WASHINGTON — Metro has reached a tentative deal on a new headquarters at L’Enfant Plaza.
Metro plans to buy a 149,700-square-foot vacant building at 300 7th Street SW, formerly known as the Reporter’s Building.
The building would be stripped down and completely renovated before Metro moves in, new retail spaces would be added on the ground level. Metro is also considering adding three floors to the top of the building that could also be leased out to generate revenue.
The renovated building would meet LEED-Gold energy efficiency standards.
Metro declined to say how much the purchase or renovations will cost, calling the terms of the agreement confidential.
A Metro Board committee will consider the purchase Thursday, with a final vote Nov. 15. If approved, Metro would close on the building by the end of the month.
Design and construction on the new building would take about two years, starting a process that will allow Metro to sell and move out of the Jackson Graham Building at 5th and F streets Northwest.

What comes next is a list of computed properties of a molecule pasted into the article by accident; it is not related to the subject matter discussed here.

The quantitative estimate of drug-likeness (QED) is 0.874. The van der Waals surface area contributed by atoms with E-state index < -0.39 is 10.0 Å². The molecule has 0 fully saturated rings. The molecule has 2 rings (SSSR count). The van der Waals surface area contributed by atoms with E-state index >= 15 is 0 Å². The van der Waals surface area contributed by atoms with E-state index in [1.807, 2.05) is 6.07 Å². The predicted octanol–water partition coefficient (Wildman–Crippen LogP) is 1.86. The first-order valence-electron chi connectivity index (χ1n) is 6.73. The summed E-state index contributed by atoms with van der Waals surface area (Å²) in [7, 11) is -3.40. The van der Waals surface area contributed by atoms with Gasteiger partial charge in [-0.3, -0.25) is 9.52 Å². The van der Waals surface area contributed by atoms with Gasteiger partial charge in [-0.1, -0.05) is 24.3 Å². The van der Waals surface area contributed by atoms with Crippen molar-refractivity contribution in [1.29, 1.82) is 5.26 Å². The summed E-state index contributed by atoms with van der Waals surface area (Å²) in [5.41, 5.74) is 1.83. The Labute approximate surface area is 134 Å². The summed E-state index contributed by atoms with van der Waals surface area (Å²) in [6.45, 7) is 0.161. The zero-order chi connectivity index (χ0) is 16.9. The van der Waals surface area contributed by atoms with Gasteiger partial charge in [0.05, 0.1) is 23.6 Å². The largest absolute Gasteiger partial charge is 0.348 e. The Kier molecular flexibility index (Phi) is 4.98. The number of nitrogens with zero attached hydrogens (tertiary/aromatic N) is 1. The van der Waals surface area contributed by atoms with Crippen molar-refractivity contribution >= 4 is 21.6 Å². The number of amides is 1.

The agency has long hoped to sell its current aging headquarters, next to Capital One Arena and Judiciary Square, and recently went through a D.C. zoning process to allow more dense development on the site.
The 270,000-square-foot building was built in 1974 above a Red Line tunnel, so demolition will need to be done carefully. It also houses backup Metro equipment and other systems, in addition to the agency’s main offices.
This summer, Metro outlined its latest plans to lease new office space for several years until a new permanent headquarters is in place.
Eventually, Metro hopes to consolidate offices with three main spaces, one each in Maryland and Virginia to be purchased in the next year or two in addition to the new D.C. headquarters.
Overall, Metro would have about seven office locations, down from the present 10, in hopes of boosting efficiency and saving on real estate costs long-term.
General Manager Paul Wiedefeld also hopes newer offices with more modern amenities, in a building that does not have multiple failing or outdated systems, could help Metro lure higher-end talent.
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